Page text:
Visual art archives are the key to telling the story of contemporary visual art. These archives often contain incredibly diverse information that plays a vital role in obtaining a good understanding of the artist’s oeuvre and practice. Think of it as a glimpse behind the scenes of artistic production: sketches, letters, photos, invoices, books, etc. All these elements make up the backbone of the bigger picture.
An archive is an organic whole that stores key data recorded in different types of documents. The word ‘document’ covers a vast range of materials, from letters, postcards, invoices, agendas, minutes, files and deeds to photographs, films and digital files. Archival records differ from other forms of documentary sources because they stem directly from the specific operations of an institution, person or group of persons, both at the public and private level. The significance and value of archive documents aren’t contingent on the material itself, but on the meaning they acquire as part of a greater whole.
The archives compiled by artists or art institutions are often a hybrid cross-sampling of documents and works of art. Moreover, art archives are broad and contain more than what the artist has personally made of their artistic practice. Artists often apply a broad definition to their archive too. It’s for this reason that the archives’ conservation and management call for greater focus and commitment.
In addition to visual artists and the visual arts organisations with which they are associated, there is also an important group of archive creators who could be dubbed ‘reflective actors’. These reflective actors, critics, academics, students, authors, etc., are engaged in archive creation that stems directly from research.
A legacy is the totality of goods and capital or debts that someone leaves behind on their death. Where visual art is concerned, the situation is different because the legacy occasionally constitutes a large collection of artworks with market potential and management costs, just as the oeuvre of every living artist does.
The artist’s heirs may decide to structure the entire legacy to ensure that it is well-managed and accessible afterwards. It all begins with drawing up an inventory of the works of art, along with sorting and making an inventory of the archive. In addition to archive care, the living and working environment of the artist can also be documented. The coherence of the legacy as a whole is what makes documentation crucial. Based on this documentation, CKV can provide the heirs with advice and support, as well as assist them with responsibly deciding what should be done with the legacy. That includes decisions on what should happen to the oeuvre. For example, whether the archive and the assets should remain in the heirs’ possession, be sold on the private market, or be sold or donated to a museum, archive or library.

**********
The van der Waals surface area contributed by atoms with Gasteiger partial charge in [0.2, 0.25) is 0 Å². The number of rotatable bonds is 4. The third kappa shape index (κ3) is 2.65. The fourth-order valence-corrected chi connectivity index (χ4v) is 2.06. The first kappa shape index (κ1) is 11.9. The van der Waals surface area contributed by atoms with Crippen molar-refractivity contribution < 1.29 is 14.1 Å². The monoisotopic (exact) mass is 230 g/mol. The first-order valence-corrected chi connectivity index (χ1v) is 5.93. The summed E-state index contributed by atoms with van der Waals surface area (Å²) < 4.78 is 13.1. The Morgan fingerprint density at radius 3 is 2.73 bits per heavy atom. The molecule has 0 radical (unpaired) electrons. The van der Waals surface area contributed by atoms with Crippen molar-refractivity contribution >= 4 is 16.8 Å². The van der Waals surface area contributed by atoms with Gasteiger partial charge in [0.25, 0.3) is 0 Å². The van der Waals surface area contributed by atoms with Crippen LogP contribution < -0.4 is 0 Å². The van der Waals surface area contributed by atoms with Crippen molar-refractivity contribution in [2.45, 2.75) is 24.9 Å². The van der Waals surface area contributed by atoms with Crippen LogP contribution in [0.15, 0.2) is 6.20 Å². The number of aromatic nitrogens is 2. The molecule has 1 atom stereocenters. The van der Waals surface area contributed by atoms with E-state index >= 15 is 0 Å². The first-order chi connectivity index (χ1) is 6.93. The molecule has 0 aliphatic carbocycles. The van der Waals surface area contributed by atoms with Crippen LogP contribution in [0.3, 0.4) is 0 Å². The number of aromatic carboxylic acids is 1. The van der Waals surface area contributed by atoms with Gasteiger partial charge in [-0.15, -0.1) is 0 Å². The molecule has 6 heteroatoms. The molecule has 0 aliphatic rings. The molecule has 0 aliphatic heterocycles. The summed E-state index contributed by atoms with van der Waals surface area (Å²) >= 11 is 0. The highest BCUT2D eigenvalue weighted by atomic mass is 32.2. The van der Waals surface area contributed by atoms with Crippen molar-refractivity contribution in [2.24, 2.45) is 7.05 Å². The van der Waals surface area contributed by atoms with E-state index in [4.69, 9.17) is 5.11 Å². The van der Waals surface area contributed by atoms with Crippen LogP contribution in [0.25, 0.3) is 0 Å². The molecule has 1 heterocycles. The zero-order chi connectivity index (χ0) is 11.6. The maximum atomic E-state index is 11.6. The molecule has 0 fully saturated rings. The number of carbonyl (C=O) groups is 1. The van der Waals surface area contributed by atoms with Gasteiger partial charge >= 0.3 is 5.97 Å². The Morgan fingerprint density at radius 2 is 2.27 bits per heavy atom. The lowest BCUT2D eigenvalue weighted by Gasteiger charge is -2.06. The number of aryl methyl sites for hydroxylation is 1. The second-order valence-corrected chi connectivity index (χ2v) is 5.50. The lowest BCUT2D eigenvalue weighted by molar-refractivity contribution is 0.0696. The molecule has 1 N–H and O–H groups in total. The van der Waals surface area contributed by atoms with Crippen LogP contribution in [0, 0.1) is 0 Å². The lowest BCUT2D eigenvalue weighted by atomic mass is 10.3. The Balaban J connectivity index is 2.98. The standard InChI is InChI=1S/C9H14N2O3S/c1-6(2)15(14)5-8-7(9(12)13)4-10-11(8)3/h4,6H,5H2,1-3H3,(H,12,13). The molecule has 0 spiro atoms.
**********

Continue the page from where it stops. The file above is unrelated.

Should the heirs decide to further the use of the legacy’s content sustainably to promote this interest, based on the artist’s own perspective when living, the word ‘estate’ should be used. If the economic and symbolic content is also used on behalf of the broader interests of the visual arts sector, the legacy becomes a foundation (not in the legal sense but based on the object and operation of the organisation).
There are many instances today of art archives that are haphazardly and shoddily kept. Often these are totally inaccessible or only partially accessible. For that reason, it is vital that their conservation, management and structuring take priority. Each of these activities requires a unique approach. What’s more, an orderly, well-cared-for archive can more easily be appreciated for what it is. The archive’s content can be contextualized, structured, indicated or interpreted in different ways and at different levels. The archive’s creator can do this personally, or it can be done by a third party, alone or in collaboration and dialogue with others.